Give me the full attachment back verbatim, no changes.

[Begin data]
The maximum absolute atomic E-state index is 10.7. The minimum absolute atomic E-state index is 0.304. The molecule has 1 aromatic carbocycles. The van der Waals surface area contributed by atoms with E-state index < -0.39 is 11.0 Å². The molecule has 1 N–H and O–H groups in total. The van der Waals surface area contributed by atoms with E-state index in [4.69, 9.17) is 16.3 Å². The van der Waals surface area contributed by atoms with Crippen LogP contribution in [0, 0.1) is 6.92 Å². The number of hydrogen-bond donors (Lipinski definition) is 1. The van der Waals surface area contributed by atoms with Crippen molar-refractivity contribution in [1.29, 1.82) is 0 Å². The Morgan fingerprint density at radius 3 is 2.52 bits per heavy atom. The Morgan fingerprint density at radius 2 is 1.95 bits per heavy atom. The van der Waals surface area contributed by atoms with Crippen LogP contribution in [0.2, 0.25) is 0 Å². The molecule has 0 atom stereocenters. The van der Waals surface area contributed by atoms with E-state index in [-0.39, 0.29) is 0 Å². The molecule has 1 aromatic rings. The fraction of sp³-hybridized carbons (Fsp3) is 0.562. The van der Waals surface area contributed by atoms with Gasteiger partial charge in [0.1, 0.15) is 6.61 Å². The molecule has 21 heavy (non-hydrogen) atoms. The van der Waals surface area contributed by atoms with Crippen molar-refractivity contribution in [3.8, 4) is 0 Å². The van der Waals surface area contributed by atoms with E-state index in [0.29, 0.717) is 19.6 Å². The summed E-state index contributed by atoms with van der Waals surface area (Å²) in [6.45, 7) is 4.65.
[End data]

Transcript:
The maximum absolute atomic E-state index is 10.7. The minimum absolute atomic E-state index is 0.304. The molecule has 1 aromatic carbocycles. The van der Waals surface area contributed by atoms with E-state index < -0.39 is 11.0 Å². The molecule has 1 N–H and O–H groups in total. The van der Waals surface area contributed by atoms with E-state index in [4.69, 9.17) is 16.3 Å². The van der Waals surface area contributed by atoms with Crippen LogP contribution in [0, 0.1) is 6.92 Å². The number of hydrogen-bond donors (Lipinski definition) is 1. The van der Waals surface area contributed by atoms with Crippen molar-refractivity contribution in [1.29, 1.82) is 0 Å². The Morgan fingerprint density at radius 3 is 2.52 bits per heavy atom. The Morgan fingerprint density at radius 2 is 1.95 bits per heavy atom. The van der Waals surface area contributed by atoms with Crippen LogP contribution in [0.2, 0.25) is 0 Å². The molecule has 0 atom stereocenters. The van der Waals surface area contributed by atoms with E-state index in [-0.39, 0.29) is 0 Å². The molecule has 1 aromatic rings. The fraction of sp³-hybridized carbons (Fsp3) is 0.562. The van der Waals surface area contributed by atoms with Gasteiger partial charge in [0.1, 0.15) is 6.61 Å². The molecule has 21 heavy (non-hydrogen) atoms. The van der Waals surface area contributed by atoms with Crippen molar-refractivity contribution in [3.8, 4) is 0 Å². The van der Waals surface area contributed by atoms with E-state index in [0.29, 0.717) is 19.6 Å². The summed E-state index contributed by atoms with van der Waals surface area (Å²) in [6.45, 7) is 4.65.